Input Industry Agriculture I II III IV Labor a0,1 39/200 117/200 39/100 Corn a1,1 39/100 141/250 117/200 New Machines 0 1 0 0 1-Year Old Machines 0 0 1 0 2-Year Old Machines 0 0 0 1 Output Corn 0 1 1 1 New Machines 1 0 0 0 1-Year Old Machines 0 1 0 0 2-Year Old Machines 0 0 1 0

I defined the techniques in the previous posts. In the Alpha technique, the machine is run for one year. In Beta, it is run for two years. In Gamma, it is run for its full physical life of three years.

The evolution of the coefficients for production for labor and corn inputs in manufacturing the machine is as noted in Figure 1. I showed previously that, with these specific assumptions, time is partitioned by fluke switch points. Aside from extremes at a time t of 0 and 9, I chose three instants of time, each at the midpoint of one of these partitions. Figures 1 and 2 graph the price of a new machine, one-year old machine, and two-year old machine as functions of the rate of profits at these instants of time.

 Figure 2: Structural Economic Dynamics of the Prices of Old Machines

As time goes on, the price of production of each vintage machine decreases at any given rate of profits with technical progress in the manufacture of machines. The maximum possible rate of profits, when 'workers live on air', also increases with technical progress.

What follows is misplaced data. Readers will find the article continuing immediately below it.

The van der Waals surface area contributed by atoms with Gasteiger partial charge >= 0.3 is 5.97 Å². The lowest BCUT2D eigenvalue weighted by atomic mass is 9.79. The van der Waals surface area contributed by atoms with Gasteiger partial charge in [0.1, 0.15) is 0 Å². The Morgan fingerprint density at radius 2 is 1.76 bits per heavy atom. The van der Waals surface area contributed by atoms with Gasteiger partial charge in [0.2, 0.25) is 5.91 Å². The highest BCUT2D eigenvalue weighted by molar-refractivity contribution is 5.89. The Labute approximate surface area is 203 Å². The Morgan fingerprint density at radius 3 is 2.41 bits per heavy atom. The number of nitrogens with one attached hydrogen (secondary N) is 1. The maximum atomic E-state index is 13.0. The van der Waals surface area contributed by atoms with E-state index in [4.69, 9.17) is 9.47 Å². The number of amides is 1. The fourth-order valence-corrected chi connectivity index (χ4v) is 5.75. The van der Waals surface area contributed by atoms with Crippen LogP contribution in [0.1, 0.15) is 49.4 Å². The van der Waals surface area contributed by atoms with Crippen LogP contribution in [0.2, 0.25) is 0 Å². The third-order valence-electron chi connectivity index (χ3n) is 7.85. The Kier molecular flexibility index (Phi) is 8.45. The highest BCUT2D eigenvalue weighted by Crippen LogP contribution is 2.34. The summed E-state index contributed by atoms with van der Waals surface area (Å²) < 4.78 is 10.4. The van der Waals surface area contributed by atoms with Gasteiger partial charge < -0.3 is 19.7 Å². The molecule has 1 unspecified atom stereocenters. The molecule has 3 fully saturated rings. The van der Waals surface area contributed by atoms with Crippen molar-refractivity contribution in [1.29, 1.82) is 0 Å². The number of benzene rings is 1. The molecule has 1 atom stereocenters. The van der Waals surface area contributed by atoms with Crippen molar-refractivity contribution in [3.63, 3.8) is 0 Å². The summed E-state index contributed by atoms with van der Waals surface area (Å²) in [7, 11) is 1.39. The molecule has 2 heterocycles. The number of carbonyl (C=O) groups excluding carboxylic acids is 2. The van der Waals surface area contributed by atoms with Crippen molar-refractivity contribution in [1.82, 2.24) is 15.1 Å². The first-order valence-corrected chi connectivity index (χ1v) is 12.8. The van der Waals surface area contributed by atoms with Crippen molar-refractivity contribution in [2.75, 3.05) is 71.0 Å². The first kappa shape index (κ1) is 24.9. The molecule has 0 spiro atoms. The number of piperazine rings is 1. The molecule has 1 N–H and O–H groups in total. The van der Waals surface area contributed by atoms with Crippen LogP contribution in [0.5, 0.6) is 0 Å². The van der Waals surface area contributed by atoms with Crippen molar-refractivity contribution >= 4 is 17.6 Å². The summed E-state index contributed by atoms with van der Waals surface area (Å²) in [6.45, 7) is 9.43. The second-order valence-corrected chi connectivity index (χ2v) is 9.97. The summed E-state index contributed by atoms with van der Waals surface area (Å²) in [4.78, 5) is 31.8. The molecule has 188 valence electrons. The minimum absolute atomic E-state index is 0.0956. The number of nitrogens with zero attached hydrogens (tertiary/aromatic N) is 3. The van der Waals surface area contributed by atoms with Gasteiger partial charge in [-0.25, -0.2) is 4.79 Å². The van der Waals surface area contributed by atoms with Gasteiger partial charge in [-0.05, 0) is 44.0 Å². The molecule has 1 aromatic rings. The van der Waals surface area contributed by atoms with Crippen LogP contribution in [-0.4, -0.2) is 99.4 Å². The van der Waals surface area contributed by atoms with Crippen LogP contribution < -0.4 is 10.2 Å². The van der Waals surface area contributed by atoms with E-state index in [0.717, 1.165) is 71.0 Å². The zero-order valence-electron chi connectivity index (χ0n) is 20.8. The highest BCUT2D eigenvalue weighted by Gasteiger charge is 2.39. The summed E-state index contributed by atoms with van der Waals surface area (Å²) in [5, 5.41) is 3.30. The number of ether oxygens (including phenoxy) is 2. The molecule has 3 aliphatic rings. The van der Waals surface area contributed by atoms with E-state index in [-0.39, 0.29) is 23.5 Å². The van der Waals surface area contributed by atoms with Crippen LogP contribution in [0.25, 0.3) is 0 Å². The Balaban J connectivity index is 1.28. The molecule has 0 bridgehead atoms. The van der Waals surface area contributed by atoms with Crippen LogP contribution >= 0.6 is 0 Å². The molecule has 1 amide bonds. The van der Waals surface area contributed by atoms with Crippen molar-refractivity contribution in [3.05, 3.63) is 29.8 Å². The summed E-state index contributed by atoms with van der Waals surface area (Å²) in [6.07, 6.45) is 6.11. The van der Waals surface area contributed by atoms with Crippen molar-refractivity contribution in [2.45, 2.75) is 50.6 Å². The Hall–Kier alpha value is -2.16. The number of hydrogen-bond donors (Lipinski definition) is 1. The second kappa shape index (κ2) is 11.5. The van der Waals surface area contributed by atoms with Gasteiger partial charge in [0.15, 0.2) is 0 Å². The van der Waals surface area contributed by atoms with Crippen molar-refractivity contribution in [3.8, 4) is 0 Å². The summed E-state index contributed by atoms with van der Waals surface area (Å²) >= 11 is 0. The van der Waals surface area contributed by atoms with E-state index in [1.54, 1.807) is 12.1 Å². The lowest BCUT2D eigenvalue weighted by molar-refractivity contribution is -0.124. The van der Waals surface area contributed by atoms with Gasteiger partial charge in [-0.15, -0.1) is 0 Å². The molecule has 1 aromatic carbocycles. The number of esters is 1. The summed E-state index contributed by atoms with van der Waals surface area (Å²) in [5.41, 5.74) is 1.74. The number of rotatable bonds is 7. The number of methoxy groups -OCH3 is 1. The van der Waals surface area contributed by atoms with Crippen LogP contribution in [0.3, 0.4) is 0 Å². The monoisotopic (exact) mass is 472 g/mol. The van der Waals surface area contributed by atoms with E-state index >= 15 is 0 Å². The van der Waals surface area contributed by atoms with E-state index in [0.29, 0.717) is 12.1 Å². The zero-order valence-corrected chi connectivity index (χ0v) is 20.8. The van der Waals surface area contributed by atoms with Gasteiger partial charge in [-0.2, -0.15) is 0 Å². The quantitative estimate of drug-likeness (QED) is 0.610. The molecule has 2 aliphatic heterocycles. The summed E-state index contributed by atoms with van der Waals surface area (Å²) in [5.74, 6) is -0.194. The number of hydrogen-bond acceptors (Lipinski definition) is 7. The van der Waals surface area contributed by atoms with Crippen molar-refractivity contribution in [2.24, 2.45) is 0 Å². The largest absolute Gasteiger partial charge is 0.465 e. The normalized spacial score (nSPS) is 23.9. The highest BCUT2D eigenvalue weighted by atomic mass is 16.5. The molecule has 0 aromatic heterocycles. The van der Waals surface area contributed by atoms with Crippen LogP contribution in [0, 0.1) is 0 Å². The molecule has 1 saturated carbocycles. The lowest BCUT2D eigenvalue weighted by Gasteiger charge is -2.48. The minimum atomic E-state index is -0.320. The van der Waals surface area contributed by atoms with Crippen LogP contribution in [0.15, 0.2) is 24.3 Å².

At the start of time, the Gamma technique is cost-minimizing for any feasible rate of time. This is depicted by the top curve in Figure 1 and both panes of Figure 2. At the end of time, technical progress has made the Alpha technique cost-minimizing for any feasible rate of profits. See the bottom curve in Figure 1. Since the prices of one-year old and two-year old machines are zero for Alpha, no curves for t = 9 appear in Figure 2.

The choice of the economic life of the machine varies with the rate of profits at intermediate times. About when t = 3, the price of a two-year old machine turns negative at a high enough rate of profits at Gamma prices. The machine can still be used in this range if it disposed of after running for two years. At the start of the second year, it is one year old and has a positive price. The Beta technique is cost-minimizing at a high enough rate of profits. At the switch point in which the price of the two-year old machine is zero, the prices of new and one-year old machines are the same for Beta and Gamma techniques. This common price of machines is an illustration of the general result that prices are unique at switch points.